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‘Encouraging numbers’ from world’s largest lithium-vanadium hybrid BESS 12 months in

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The early numbers on the benefits of the Energy Superhub Oxford’s combination of lithium-ion and vanadium flow batteries are “encouraging”, project owner EDF Renewables told Energy-Storage.news in an interview one year on from its launch.

The project in the UK city of Oxford was officially inaugurated 12 months ago with the opening of one of two main components of the project, its 42-bay EV charging park, claimed to be the most powerful in Europe. Energy Superhub Oxford was launched by developer Pivot Power which was then acquired by EDF.

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The other main component is a battery energy storage system (BESS) combining 50MW/50MWh of lithium-ion batteries and a 1.25MW/5MWh vanadium redox flow battery (VRFB), supplied by Wärtsilä and Invinity Energy Systems respectively, and optimised by Habitat Energy. The project was the subject of a deep-dive in Vol.30 of PV Tech Power, Solar Media’s quarterly technical journal.

The two parts of the BESS were energised earlier than the park but it took a while to get their participation in the UK’s ancillary service market as a hybrid asset certified, meaning it’s still too early to quantify the benefits of that hybridisation, EDF Renewables UK’s director of storage and private wire Matthew Boulton told Energy-Storage.news.

“I would say it’s too early to tell but the numbers we can see on the cycle reduction, those are encouraging,” he said.

“Our measured degradation was within 0.1% of what the tables were predicting. I won’t give exact figures but it’s around a couple of percent because of the gentle profile of the battery.”

The main benefit of the combination for ancillary services is that the VRFB can provide the smaller, more numerous responses with the lithium-ion only kicking in when a larger burst of power is needed, helping reduce the latter’s degradation. Boulton emphasised however that the hybridisation’s capability to extend the life of the lithium-ion batteries was not pivotal to the success of the project.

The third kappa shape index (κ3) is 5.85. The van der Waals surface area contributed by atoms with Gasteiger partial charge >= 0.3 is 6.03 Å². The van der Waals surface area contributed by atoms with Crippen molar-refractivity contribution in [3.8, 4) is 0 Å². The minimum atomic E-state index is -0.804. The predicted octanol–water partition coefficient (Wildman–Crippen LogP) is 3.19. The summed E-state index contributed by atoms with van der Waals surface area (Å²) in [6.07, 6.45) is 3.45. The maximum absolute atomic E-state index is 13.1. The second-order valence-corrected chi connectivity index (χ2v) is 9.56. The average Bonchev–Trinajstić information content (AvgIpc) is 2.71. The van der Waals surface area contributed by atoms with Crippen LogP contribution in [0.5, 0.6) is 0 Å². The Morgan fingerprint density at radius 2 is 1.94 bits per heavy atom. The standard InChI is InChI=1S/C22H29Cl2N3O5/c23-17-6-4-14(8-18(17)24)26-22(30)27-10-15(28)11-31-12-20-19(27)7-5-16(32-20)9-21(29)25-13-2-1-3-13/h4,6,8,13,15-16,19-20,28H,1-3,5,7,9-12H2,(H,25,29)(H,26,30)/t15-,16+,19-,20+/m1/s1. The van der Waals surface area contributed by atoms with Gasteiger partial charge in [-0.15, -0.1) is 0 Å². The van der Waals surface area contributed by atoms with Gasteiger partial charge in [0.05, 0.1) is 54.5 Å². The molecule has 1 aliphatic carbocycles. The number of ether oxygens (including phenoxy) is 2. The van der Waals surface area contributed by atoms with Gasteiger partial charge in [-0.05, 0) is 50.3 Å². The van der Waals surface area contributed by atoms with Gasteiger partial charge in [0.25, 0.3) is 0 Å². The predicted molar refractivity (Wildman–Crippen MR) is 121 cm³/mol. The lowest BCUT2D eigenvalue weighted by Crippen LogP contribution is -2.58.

“It’s been an interesting exercise. The challenge is that when a battery is providing these services it has to hit that curve. So a 50MW battery has to hit the shape of that curve for 50MW service, but if you’re providing the first megawatt of that service as a one megawatt battery (the VRFB) the curve is almost 50 times as steep, and we’ve managed to show the flow can do that,” Boulton said.

“If the pumps are running the flow can respond instantaneously, but then it has to it has to neatly handover to where the lithium-ion kicks in. So it’s been a really interesting theoretical challenge and we’re pleased that we were able to prove it can work.”

Since going online the BESS has been providing the typical mix of ancillary services to grid operator National Grid ESO as well as energy trading in the day-ahead and intraday market, but this mix has changed substantially since the project went online, he added.

Last year the UK market was much more weighted towards ancillary services (82% of revenues for the largest BESS operator Gresham House, for example) while now the market is more around 50:50 between ancillary services and energy trading, Boulton said. A big part of this is due to a significant saturation as well as retirement of some ancillary service markets.

When trading energy, the lithium and VRFB systems are treated as distinct systems, Boulton added.

A big recent talking point in discussions on the UK market for BESS is the ‘skip rate’ the technology is seeing in the Balancing Mechanism (BM), which means the proportion of the time when its offers or bids are overlooked in favour of more expensive options, which happens 80-90% of the time. Boulton said this is a major concern with the BM a “an absolutely fundamental part of our revenue strategy assumption going forward”.

“The BM is one of the places BESS can add the most value and we should be getting a fair treatment in it.”

The Superhub’s BESS was the first in the UK to connect directly to the high-voltage transmission network rather than to lower-voltage distribution networks. The benefits of doing this were numerous, Boulton explained, including an earlier connection date, a more reliable connection and greater visibility in the National Grid ESO control room.

Being the first was also a major challenge for the project, but will be much easier for the company’s other Superhub projects. It has 36 grid connection points across the UK for c.50MW BESS projects, with two currently in the commissioning stage and all locations chosen because of their EV charging potential.

The Energy Superhub Oxford is powered by a transmission-connected private wire with a maximum power rating of 16MW or 12MW on average, leading EDF to call it Europe’s most powerful EV charging hub.

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